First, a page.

I have a mobile site today with rel=canoncial to my desktop site.

I was wondering if anyone knows / have a good theory how search engines handles the following scenario.

mobile.example.com?sort=asc -> examples.com?sort=asc -> example.com

In other words i have a canonical to my desktop site to my mobile. On the desktop site there is a canonical that "removes" the sort parameter. Will Google and other search engines understand that all three pages are "duplicated" and that i do not want it to index the sort parameter?

I could also do it like this.

mobile.example.com?sort=asc -> mobile.examples.com -> example.com

These is would probably guarantee to work as i want. But it would be kind of convenient to not have to mess with "canonical exceptions" on the mobile site and just always canonical to the corresponding page on the desktop version and then let it handles canonicals.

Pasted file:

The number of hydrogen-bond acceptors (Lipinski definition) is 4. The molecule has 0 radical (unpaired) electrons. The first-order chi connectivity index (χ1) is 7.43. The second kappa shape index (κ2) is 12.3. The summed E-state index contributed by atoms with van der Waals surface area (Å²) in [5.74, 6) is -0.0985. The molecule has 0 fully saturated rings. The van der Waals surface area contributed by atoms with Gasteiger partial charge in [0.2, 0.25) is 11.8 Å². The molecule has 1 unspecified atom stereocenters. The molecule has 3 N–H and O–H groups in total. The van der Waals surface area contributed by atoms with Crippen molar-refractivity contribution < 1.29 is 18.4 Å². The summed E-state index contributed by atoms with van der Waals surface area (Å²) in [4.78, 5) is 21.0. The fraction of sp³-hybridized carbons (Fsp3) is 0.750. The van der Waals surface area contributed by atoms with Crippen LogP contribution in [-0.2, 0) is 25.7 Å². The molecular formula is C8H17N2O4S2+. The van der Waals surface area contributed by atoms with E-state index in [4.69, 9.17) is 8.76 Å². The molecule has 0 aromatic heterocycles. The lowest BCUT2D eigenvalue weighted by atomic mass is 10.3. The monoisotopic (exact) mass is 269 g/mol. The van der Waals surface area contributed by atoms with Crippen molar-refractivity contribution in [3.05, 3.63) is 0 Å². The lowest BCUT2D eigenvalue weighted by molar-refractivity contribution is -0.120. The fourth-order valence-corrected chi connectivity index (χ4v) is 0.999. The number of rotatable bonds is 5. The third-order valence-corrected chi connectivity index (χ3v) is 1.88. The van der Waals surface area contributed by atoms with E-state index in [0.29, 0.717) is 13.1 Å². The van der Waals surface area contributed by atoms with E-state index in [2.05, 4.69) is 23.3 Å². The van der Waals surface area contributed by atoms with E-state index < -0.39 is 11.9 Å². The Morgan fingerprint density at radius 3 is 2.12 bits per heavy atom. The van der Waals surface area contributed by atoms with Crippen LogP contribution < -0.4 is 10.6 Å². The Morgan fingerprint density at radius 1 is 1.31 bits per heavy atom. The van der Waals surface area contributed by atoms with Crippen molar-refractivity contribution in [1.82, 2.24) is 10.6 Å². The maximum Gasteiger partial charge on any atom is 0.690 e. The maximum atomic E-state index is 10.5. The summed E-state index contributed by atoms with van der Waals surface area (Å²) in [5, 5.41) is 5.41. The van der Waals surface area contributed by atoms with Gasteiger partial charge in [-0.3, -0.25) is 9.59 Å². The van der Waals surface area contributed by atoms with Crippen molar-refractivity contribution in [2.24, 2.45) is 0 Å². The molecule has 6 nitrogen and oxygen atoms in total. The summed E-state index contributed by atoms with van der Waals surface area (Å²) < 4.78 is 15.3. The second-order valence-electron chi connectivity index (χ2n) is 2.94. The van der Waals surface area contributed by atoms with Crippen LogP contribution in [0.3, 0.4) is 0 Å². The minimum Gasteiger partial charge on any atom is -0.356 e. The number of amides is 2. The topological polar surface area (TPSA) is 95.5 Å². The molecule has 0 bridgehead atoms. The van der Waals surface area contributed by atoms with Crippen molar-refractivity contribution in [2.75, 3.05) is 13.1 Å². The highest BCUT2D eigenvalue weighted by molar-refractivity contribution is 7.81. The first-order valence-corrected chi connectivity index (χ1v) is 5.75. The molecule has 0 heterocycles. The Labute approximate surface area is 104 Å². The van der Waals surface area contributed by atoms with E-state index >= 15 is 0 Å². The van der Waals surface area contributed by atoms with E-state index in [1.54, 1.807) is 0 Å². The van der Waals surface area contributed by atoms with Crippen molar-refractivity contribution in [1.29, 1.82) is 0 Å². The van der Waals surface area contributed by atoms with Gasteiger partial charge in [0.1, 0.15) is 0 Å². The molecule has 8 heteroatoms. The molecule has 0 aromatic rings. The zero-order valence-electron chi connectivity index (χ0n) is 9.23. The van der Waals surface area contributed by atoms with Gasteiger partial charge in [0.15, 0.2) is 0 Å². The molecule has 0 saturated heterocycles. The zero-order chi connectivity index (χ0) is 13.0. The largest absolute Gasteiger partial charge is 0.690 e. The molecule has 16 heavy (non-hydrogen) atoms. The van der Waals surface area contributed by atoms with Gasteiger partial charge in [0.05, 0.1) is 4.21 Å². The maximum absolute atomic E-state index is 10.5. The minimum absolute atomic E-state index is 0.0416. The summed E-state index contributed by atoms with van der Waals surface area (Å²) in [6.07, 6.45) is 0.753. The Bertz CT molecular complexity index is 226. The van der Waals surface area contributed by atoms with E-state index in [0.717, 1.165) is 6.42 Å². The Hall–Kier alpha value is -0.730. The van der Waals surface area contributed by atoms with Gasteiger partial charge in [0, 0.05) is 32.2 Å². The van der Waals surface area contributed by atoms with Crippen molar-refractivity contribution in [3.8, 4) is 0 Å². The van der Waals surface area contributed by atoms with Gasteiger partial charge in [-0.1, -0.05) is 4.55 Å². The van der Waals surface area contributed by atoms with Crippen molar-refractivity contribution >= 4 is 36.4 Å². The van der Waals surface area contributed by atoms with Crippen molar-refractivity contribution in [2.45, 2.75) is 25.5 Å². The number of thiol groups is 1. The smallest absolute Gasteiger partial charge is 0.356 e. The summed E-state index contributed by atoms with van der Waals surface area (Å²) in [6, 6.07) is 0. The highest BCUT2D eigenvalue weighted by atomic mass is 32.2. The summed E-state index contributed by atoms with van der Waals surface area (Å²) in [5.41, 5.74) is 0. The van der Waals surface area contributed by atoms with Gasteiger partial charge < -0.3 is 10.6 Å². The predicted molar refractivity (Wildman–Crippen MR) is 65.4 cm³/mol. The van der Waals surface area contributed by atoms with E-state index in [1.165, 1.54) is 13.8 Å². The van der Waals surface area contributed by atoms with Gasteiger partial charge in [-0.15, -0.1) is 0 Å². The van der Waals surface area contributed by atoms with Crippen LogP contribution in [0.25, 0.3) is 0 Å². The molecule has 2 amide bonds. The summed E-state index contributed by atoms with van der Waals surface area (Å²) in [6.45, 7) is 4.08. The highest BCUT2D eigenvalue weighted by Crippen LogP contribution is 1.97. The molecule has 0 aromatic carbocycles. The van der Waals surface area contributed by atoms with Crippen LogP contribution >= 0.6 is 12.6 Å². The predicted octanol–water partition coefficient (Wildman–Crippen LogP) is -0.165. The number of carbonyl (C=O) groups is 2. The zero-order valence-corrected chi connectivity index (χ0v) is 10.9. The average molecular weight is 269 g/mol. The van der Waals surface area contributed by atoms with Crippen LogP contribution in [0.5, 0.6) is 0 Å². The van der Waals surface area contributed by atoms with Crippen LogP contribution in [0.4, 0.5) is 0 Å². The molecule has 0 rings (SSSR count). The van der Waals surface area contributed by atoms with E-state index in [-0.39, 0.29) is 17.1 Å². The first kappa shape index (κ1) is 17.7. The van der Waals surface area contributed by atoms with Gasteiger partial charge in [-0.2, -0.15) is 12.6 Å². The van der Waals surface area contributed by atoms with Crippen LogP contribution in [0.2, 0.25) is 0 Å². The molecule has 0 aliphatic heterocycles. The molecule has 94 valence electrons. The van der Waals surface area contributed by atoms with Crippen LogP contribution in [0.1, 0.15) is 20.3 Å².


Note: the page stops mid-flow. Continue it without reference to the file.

1 Answer 1


I see this is an old question. Answering for others who may end up here.

  1. Google chooses the URL in canonical as the primary URL.
  2. It's ok to have many URLs or sub-domains to the same content as long as one is set as canonical.
  3. Ideally, all URLs should have the canonical URL in its header. Eg: <link rel="canonical" href="[Desktop URL]" />
  4. It is good if you can also point back to the alternative URL in the main urls header with rel="alternate" in the link tag. Eg: <link rel="alternate" href="[Mob URL]" />

This is a detailed documentation from Google on this topic. I highly recommend everyone looking for answers on this to read it.

  • 1
    It sounds like you're saying the ideal is to have all canonicals point to the final preferred canonical. So in the OP's case, every page would have the canonical set to the desktop version without the sort parameter.
    – Pete
    May 18, 2020 at 17:38

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